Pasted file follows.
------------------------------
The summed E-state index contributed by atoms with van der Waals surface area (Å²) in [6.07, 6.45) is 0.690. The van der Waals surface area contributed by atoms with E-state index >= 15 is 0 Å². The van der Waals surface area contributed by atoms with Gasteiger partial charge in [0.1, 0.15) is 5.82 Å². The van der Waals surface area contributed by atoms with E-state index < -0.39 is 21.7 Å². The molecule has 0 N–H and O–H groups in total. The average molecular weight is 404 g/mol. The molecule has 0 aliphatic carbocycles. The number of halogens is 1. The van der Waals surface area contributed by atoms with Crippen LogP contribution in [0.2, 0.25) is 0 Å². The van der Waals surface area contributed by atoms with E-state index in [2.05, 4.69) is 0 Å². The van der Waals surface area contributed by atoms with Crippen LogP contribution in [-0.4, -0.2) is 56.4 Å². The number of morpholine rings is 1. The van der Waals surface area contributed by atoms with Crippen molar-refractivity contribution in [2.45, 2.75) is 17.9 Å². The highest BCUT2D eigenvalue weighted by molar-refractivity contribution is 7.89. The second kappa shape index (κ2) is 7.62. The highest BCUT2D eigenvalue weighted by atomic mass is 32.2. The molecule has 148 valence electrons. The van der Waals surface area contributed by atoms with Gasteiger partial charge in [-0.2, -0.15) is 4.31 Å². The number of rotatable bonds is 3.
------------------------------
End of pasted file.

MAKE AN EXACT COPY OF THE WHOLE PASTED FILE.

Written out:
The summed E-state index contributed by atoms with van der Waals surface area (Å²) in [6.07, 6.45) is 0.690. The van der Waals surface area contributed by atoms with E-state index >= 15 is 0 Å². The van der Waals surface area contributed by atoms with Gasteiger partial charge in [0.1, 0.15) is 5.82 Å². The van der Waals surface area contributed by atoms with E-state index < -0.39 is 21.7 Å². The molecule has 0 N–H and O–H groups in total. The average molecular weight is 404 g/mol. The molecule has 0 aliphatic carbocycles. The number of halogens is 1. The van der Waals surface area contributed by atoms with Crippen LogP contribution in [0.2, 0.25) is 0 Å². The van der Waals surface area contributed by atoms with E-state index in [2.05, 4.69) is 0 Å². The van der Waals surface area contributed by atoms with Crippen LogP contribution in [-0.4, -0.2) is 56.4 Å². The number of morpholine rings is 1. The van der Waals surface area contributed by atoms with Crippen molar-refractivity contribution in [2.45, 2.75) is 17.9 Å². The highest BCUT2D eigenvalue weighted by molar-refractivity contribution is 7.89. The second kappa shape index (κ2) is 7.62. The highest BCUT2D eigenvalue weighted by atomic mass is 32.2. The molecule has 148 valence electrons. The van der Waals surface area contributed by atoms with Gasteiger partial charge in [-0.2, -0.15) is 4.31 Å². The number of rotatable bonds is 3.